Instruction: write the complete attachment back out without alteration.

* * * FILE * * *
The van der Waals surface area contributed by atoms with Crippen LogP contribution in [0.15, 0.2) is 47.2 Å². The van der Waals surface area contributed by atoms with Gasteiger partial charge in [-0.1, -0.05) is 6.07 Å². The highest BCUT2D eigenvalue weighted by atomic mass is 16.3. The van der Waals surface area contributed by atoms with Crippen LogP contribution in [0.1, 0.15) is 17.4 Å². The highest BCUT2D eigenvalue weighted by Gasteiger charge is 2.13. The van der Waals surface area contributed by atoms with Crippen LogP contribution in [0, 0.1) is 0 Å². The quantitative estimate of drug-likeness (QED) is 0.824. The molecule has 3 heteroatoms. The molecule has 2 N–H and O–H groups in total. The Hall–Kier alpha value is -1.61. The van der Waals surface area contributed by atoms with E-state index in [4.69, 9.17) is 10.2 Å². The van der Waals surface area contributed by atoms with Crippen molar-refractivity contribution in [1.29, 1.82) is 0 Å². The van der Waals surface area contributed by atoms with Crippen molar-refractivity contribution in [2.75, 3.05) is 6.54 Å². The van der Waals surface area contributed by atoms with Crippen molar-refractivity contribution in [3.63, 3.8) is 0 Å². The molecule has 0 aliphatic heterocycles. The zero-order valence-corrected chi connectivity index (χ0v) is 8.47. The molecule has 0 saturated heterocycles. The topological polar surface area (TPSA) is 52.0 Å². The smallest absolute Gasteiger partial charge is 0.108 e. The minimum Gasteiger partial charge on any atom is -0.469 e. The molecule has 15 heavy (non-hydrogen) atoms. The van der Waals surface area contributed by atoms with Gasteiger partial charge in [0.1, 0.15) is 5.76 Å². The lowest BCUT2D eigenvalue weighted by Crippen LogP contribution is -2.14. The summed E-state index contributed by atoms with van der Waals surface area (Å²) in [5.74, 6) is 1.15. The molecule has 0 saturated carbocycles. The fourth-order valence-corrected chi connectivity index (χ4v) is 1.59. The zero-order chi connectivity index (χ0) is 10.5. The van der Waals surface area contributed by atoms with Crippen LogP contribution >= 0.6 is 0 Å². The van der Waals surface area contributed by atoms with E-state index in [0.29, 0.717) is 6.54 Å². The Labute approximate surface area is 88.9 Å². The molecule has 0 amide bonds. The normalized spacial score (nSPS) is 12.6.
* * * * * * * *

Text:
The van der Waals surface area contributed by atoms with Crippen LogP contribution in [0.15, 0.2) is 47.2 Å². The van der Waals surface area contributed by atoms with Gasteiger partial charge in [-0.1, -0.05) is 6.07 Å². The highest BCUT2D eigenvalue weighted by atomic mass is 16.3. The van der Waals surface area contributed by atoms with Crippen LogP contribution in [0.1, 0.15) is 17.4 Å². The highest BCUT2D eigenvalue weighted by Gasteiger charge is 2.13. The van der Waals surface area contributed by atoms with Crippen LogP contribution in [0, 0.1) is 0 Å². The quantitative estimate of drug-likeness (QED) is 0.824. The molecule has 3 heteroatoms. The molecule has 2 N–H and O–H groups in total. The Hall–Kier alpha value is -1.61. The van der Waals surface area contributed by atoms with E-state index in [4.69, 9.17) is 10.2 Å². The van der Waals surface area contributed by atoms with Crippen molar-refractivity contribution in [1.29, 1.82) is 0 Å². The van der Waals surface area contributed by atoms with Crippen molar-refractivity contribution in [2.75, 3.05) is 6.54 Å². The van der Waals surface area contributed by atoms with Crippen molar-refractivity contribution in [3.63, 3.8) is 0 Å². The molecule has 0 aliphatic heterocycles. The zero-order valence-corrected chi connectivity index (χ0v) is 8.47. The molecule has 0 saturated heterocycles. The topological polar surface area (TPSA) is 52.0 Å². The smallest absolute Gasteiger partial charge is 0.108 e. The minimum Gasteiger partial charge on any atom is -0.469 e. The molecule has 15 heavy (non-hydrogen) atoms. The van der Waals surface area contributed by atoms with Gasteiger partial charge in [0.1, 0.15) is 5.76 Å². The lowest BCUT2D eigenvalue weighted by Crippen LogP contribution is -2.14. The summed E-state index contributed by atoms with van der Waals surface area (Å²) in [5.74, 6) is 1.15. The molecule has 0 saturated carbocycles. The fourth-order valence-corrected chi connectivity index (χ4v) is 1.59. The zero-order chi connectivity index (χ0) is 10.5. The van der Waals surface area contributed by atoms with Crippen LogP contribution >= 0.6 is 0 Å². The van der Waals surface area contributed by atoms with E-state index in [0.29, 0.717) is 6.54 Å². The Labute approximate surface area is 88.9 Å². The molecule has 0 amide bonds. The normalized spacial score (nSPS) is 12.6.